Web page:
When is a Finale not a Finale?

Over the last couple of seasons, television networks, in their continuing efforts to keep people watching their shows in the face of ever-growing competition from cable and the Internet, have started calling their episodes before the usual December/January break, the “Fall Finale.” 

I’m not exactly sure when this became a thing.  Shows have traditionally taken a break during December and January, but the reasons are fairly practical.  A full season of a show is usually around 22 episodes.  If the show has its season premiere in September and then runs through November sweeps, that’s upwards of 10 episodes gone.  And then they need to have more new episodes for the February and May sweeps periods, which takes out around another 8 episodes, leaving only four or so for the remainder of the Spring. 

Let’s take a quick step back just in case you don’t know what sweeps weeks are all about.  The ratings for the months of November, February, and May are used to set advertising rates for television series and networks.  Because of this, the networks want new (and preferably spectacular) episodes to air during those months.  As I said before, this has been standard for years.

The Fall Finale, however, is a relatively new concept.  As a showrunner, I don’t know if I’d be thrilled with it, since it basically forces me to think about my season as two mini-seasons with a large act break in between.  By the end of episode 9,10, or 11, the show needs to have built to a place where it can dump in a major cliffhanger designed to make sure its viewers are eager to return in February.

Marvel’s Agents of S.H.I.E.L.D. looks to be building to some major events with this week’s episode.  Of course, unlike many shows, SHIELD has to keep their audience on the hook until March, since their timeslot is going to the return of Marvel’s Agent Carter in January and February. 

Long-time readers (Do I have long-time readers?) may remember that I wrote a few posts in SHIELD’s first season about the state of the series.  The first two were fairly critical, but by the third I felt that the show had turned around nicely and hoped that it would continue its momentum into the second season.  I’m happy to say that it did and season three has carried on nicely. 

Not to pat myself on the back, but I am somewhat amused to note that in my first SHIELD-related post I laid out a plan for what I thought the show should do moving forward.  Two of my ideas have actually been implemented.  The first, spreading a method for people gain powers to the general population, has occurred through terrigen mist getting into fish oil capsules (I had recommended something involving Extremis).  And the second, having someone on the team develop powers, has happened through the character of Skye (now going by her birth name, Daisy).  I can’t claim any real predictive powers here, though.  These were fairly obvious moves to make for a show set in the Marvel universe.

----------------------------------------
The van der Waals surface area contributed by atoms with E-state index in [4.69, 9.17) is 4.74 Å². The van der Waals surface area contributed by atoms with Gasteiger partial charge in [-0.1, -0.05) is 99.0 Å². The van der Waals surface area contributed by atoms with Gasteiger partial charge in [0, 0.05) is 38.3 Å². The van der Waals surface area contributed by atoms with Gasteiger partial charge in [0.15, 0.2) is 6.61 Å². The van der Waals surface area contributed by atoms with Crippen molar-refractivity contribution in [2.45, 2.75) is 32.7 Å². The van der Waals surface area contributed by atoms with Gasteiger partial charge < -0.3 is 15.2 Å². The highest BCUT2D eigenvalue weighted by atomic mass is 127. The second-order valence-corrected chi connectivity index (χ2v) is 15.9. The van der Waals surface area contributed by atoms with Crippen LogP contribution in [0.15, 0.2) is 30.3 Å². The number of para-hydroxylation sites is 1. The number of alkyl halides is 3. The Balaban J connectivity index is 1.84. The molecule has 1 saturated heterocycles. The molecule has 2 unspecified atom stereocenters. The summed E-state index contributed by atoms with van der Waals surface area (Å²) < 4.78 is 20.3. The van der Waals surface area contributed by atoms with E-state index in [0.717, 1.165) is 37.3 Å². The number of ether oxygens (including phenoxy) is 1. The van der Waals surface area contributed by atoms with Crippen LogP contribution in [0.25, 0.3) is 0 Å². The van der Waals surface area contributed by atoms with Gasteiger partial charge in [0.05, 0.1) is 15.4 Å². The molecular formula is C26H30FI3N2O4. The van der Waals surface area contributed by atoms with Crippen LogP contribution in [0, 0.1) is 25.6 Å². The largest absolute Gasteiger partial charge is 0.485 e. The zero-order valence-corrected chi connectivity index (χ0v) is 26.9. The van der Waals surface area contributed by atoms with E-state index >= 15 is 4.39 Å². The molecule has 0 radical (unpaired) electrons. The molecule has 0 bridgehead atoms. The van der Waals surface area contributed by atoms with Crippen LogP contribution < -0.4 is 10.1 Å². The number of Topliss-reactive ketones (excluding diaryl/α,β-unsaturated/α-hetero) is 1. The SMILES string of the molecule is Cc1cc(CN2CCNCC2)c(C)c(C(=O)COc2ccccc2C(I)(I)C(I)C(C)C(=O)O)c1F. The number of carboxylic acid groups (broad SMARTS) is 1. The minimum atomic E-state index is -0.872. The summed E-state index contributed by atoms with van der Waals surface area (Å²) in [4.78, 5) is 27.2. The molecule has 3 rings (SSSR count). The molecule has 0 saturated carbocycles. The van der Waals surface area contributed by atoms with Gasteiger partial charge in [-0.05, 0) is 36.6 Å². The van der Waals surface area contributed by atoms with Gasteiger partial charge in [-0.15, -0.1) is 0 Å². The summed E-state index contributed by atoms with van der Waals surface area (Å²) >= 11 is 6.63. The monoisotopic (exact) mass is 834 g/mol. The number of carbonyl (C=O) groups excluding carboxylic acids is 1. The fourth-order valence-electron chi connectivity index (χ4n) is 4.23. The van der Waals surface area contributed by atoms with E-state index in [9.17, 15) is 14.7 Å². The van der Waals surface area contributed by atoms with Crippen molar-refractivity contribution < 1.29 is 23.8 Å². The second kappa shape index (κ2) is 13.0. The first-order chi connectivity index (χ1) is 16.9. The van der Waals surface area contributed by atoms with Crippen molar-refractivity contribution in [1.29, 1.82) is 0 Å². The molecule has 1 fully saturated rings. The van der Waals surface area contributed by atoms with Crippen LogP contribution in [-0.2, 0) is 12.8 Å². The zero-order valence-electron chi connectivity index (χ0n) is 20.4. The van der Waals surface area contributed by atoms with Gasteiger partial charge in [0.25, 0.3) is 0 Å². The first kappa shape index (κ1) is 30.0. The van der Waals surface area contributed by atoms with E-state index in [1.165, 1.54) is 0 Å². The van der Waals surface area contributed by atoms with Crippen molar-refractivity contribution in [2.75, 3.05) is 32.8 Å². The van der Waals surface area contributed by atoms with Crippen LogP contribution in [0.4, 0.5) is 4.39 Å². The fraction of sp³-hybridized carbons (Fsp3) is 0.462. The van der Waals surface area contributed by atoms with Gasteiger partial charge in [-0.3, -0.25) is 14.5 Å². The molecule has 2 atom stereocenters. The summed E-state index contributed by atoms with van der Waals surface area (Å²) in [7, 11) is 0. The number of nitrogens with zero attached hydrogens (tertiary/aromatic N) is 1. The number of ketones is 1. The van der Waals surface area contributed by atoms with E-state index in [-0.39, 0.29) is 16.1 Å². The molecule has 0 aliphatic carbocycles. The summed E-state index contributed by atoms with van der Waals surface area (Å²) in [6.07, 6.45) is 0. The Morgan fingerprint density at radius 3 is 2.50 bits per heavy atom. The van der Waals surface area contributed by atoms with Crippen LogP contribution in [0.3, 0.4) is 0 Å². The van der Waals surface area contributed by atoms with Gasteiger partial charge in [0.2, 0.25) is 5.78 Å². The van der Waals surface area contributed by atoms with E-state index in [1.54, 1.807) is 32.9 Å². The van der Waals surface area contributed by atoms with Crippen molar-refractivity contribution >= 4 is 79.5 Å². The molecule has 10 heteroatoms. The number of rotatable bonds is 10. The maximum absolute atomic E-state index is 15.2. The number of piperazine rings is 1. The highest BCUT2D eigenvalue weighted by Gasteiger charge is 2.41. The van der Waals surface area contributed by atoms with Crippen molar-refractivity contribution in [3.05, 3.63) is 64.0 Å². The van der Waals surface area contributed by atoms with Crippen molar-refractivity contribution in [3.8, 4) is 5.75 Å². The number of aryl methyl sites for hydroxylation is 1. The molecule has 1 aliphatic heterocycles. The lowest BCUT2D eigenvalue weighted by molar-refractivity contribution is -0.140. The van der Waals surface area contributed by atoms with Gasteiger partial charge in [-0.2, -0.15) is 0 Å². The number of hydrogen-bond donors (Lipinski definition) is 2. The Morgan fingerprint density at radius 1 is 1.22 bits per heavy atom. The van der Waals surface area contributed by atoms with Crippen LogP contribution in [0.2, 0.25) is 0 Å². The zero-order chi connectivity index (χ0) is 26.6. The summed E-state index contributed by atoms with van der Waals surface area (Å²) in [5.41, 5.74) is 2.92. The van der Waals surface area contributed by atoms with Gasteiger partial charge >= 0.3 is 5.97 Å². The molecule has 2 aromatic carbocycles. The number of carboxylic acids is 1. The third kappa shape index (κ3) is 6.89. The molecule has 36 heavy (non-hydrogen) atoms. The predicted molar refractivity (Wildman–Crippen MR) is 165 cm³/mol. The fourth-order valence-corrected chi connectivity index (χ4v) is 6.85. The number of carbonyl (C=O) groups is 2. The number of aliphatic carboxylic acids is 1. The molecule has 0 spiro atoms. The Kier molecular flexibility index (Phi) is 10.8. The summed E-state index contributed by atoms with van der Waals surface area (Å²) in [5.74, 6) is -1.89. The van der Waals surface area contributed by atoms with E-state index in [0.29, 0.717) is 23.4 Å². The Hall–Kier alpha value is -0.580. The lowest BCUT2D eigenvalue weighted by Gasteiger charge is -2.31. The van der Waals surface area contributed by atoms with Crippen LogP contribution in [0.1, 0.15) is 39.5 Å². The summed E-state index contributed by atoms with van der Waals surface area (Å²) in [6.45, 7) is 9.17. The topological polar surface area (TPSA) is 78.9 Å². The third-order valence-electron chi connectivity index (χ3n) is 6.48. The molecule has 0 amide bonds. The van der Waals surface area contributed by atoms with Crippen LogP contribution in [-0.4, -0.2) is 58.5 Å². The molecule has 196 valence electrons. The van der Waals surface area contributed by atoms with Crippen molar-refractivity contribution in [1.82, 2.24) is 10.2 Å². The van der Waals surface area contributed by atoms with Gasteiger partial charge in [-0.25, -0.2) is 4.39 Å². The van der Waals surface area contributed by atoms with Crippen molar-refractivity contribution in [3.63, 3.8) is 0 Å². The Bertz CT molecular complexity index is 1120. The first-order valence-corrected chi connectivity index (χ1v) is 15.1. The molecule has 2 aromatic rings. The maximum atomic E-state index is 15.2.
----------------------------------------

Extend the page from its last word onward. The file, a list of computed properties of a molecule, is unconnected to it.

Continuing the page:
What has been an entertaining and unexpected surprise is the development of Grant Ward.  When SHIELD began, he was a fairly bland character who looked to be on the show just to provide good looks and muscle.  Since the revelation that Hydra had been infiltrating S.H.I.E.L.D. for decades and counted Ward among its number, he has become an incredibly compelling and infuriating villain.  The actor, Brett Dalton, has been doing a fantastic job making Ward the bad guy we love to hate.  I want Ward dead so very badly, but I know the show would lose so much without him around to make trouble.

Right now, Ward has led a Hydra team along with the captured Fitz through a portal onto an alien world to find some kind of being that Hydra has been looking for for centuries.  Agent Phil Coulson has also passed through the portal, and he’s looking for revenge on Ward for killing a woman he cared about.  Things will be coming to a head this Tuesday, but I’m expecting to be left hanging about the outcome until March.

Meanwhile over on The Flash, the big events were really this past week as the series had a two-part crossover with sister-show Arrow which also served as a semi-prequel to the new Legends of Tomorrow television series that’s premiering in January.  This week’s Fall Finale looks almost tame in comparison.  Yes, The Flash will be going up against three villains (Captain Cold, Weather Wizard, and Mark Hamill returning as The Trickster), but there was no signs of the season’s Big Bad, Zoom, in the trailer.

As a side note, Barry’s secret identity is being kept as well as ever on the show.  This past week, Cisco flat-out called him “Barry” in front of a woman who he’d just saved in costume as The Flash.  Granted, the woman was Cisco’s girlfriend, Kendra, who later found out that she was a reincarnated Egyptian warrior-priestess who could sprout wings and fly, but still.  As Barry said to Cisco at the time, “Dude.  Come on.”

Between these episodes and Doctor Who’s actual season finale, it’s going to be a good week of television for me.  Now I just have to figure out what I’m going to do until everything comes back in the Spring.

- Alan Decker

@CmdrAJD on Twitter